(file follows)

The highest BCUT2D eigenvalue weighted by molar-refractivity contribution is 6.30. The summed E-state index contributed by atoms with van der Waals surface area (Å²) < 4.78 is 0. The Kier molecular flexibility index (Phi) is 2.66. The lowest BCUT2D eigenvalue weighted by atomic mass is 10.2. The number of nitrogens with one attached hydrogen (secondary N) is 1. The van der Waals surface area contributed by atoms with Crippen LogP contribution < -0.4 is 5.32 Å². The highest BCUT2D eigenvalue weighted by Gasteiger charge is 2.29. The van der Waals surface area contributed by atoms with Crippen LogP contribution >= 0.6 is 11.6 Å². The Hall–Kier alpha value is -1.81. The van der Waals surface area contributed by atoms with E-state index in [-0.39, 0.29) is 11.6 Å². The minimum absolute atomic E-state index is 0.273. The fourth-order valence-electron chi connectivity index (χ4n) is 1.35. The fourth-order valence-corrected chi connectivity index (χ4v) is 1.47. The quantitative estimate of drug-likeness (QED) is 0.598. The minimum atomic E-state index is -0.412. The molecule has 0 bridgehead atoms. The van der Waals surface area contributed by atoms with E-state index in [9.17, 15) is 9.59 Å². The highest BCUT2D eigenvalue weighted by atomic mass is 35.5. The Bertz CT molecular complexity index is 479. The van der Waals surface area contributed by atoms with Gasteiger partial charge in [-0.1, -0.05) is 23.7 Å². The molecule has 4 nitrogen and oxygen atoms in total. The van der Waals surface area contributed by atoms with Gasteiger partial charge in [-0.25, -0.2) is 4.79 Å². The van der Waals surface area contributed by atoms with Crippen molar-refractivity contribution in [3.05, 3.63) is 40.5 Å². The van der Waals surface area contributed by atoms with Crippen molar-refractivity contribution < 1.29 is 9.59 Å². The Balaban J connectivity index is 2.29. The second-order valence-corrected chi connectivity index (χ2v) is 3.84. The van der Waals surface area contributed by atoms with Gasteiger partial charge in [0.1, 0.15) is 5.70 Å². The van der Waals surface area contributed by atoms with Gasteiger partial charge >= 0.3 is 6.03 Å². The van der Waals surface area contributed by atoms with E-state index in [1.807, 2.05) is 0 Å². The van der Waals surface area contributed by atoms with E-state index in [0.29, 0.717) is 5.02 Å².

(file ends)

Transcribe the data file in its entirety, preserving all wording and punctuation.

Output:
The highest BCUT2D eigenvalue weighted by molar-refractivity contribution is 6.30. The summed E-state index contributed by atoms with van der Waals surface area (Å²) < 4.78 is 0. The Kier molecular flexibility index (Phi) is 2.66. The lowest BCUT2D eigenvalue weighted by atomic mass is 10.2. The number of nitrogens with one attached hydrogen (secondary N) is 1. The van der Waals surface area contributed by atoms with Crippen LogP contribution < -0.4 is 5.32 Å². The highest BCUT2D eigenvalue weighted by Gasteiger charge is 2.29. The van der Waals surface area contributed by atoms with Crippen LogP contribution >= 0.6 is 11.6 Å². The Hall–Kier alpha value is -1.81. The van der Waals surface area contributed by atoms with E-state index in [-0.39, 0.29) is 11.6 Å². The minimum absolute atomic E-state index is 0.273. The fourth-order valence-electron chi connectivity index (χ4n) is 1.35. The fourth-order valence-corrected chi connectivity index (χ4v) is 1.47. The quantitative estimate of drug-likeness (QED) is 0.598. The minimum atomic E-state index is -0.412. The molecule has 0 bridgehead atoms. The van der Waals surface area contributed by atoms with E-state index in [9.17, 15) is 9.59 Å². The highest BCUT2D eigenvalue weighted by atomic mass is 35.5. The Bertz CT molecular complexity index is 479. The van der Waals surface area contributed by atoms with Gasteiger partial charge in [-0.1, -0.05) is 23.7 Å². The molecule has 4 nitrogen and oxygen atoms in total. The van der Waals surface area contributed by atoms with Gasteiger partial charge in [-0.25, -0.2) is 4.79 Å². The van der Waals surface area contributed by atoms with Crippen molar-refractivity contribution in [3.05, 3.63) is 40.5 Å². The van der Waals surface area contributed by atoms with Crippen molar-refractivity contribution < 1.29 is 9.59 Å². The Balaban J connectivity index is 2.29. The second-order valence-corrected chi connectivity index (χ2v) is 3.84. The van der Waals surface area contributed by atoms with Gasteiger partial charge in [0.1, 0.15) is 5.70 Å². The van der Waals surface area contributed by atoms with Gasteiger partial charge >= 0.3 is 6.03 Å². The van der Waals surface area contributed by atoms with E-state index in [1.807, 2.05) is 0 Å². The van der Waals surface area contributed by atoms with E-state index in [0.29, 0.717) is 5.02 Å².